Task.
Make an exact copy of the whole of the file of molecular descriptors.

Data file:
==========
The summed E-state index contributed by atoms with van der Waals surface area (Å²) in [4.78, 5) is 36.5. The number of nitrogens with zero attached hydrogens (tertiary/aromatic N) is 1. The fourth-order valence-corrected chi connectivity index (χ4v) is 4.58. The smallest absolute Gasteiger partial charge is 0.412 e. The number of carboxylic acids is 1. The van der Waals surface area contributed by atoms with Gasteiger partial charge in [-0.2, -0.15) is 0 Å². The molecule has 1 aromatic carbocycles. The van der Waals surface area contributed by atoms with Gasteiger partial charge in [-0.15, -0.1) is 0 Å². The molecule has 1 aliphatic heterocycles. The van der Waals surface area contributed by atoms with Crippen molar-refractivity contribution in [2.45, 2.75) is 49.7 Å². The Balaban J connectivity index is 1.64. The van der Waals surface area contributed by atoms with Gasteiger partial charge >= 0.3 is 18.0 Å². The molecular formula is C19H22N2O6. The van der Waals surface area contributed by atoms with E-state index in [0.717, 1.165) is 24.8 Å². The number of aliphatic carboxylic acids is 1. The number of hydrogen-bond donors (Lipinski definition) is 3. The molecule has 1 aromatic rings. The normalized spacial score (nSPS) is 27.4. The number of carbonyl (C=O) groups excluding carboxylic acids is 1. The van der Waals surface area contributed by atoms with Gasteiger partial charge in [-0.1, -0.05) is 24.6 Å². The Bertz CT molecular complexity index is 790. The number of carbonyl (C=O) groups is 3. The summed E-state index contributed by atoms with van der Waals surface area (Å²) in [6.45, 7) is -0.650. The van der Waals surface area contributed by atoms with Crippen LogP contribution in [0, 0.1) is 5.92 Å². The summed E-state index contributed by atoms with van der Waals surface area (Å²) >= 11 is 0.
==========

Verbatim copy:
The summed E-state index contributed by atoms with van der Waals surface area (Å²) in [4.78, 5) is 36.5. The number of nitrogens with zero attached hydrogens (tertiary/aromatic N) is 1. The fourth-order valence-corrected chi connectivity index (χ4v) is 4.58. The smallest absolute Gasteiger partial charge is 0.412 e. The number of carboxylic acids is 1. The van der Waals surface area contributed by atoms with Gasteiger partial charge in [-0.2, -0.15) is 0 Å². The molecule has 1 aromatic carbocycles. The van der Waals surface area contributed by atoms with Gasteiger partial charge in [-0.15, -0.1) is 0 Å². The molecule has 1 aliphatic heterocycles. The van der Waals surface area contributed by atoms with Crippen molar-refractivity contribution in [2.45, 2.75) is 49.7 Å². The Balaban J connectivity index is 1.64. The van der Waals surface area contributed by atoms with Gasteiger partial charge >= 0.3 is 18.0 Å². The molecular formula is C19H22N2O6. The van der Waals surface area contributed by atoms with E-state index in [0.717, 1.165) is 24.8 Å². The number of aliphatic carboxylic acids is 1. The number of hydrogen-bond donors (Lipinski definition) is 3. The molecule has 1 aromatic rings. The normalized spacial score (nSPS) is 27.4. The number of carbonyl (C=O) groups excluding carboxylic acids is 1. The van der Waals surface area contributed by atoms with Gasteiger partial charge in [-0.1, -0.05) is 24.6 Å². The Bertz CT molecular complexity index is 790. The number of carbonyl (C=O) groups is 3. The summed E-state index contributed by atoms with van der Waals surface area (Å²) in [6.45, 7) is -0.650. The van der Waals surface area contributed by atoms with Crippen LogP contribution in [0, 0.1) is 5.92 Å². The summed E-state index contributed by atoms with van der Waals surface area (Å²) >= 11 is 0.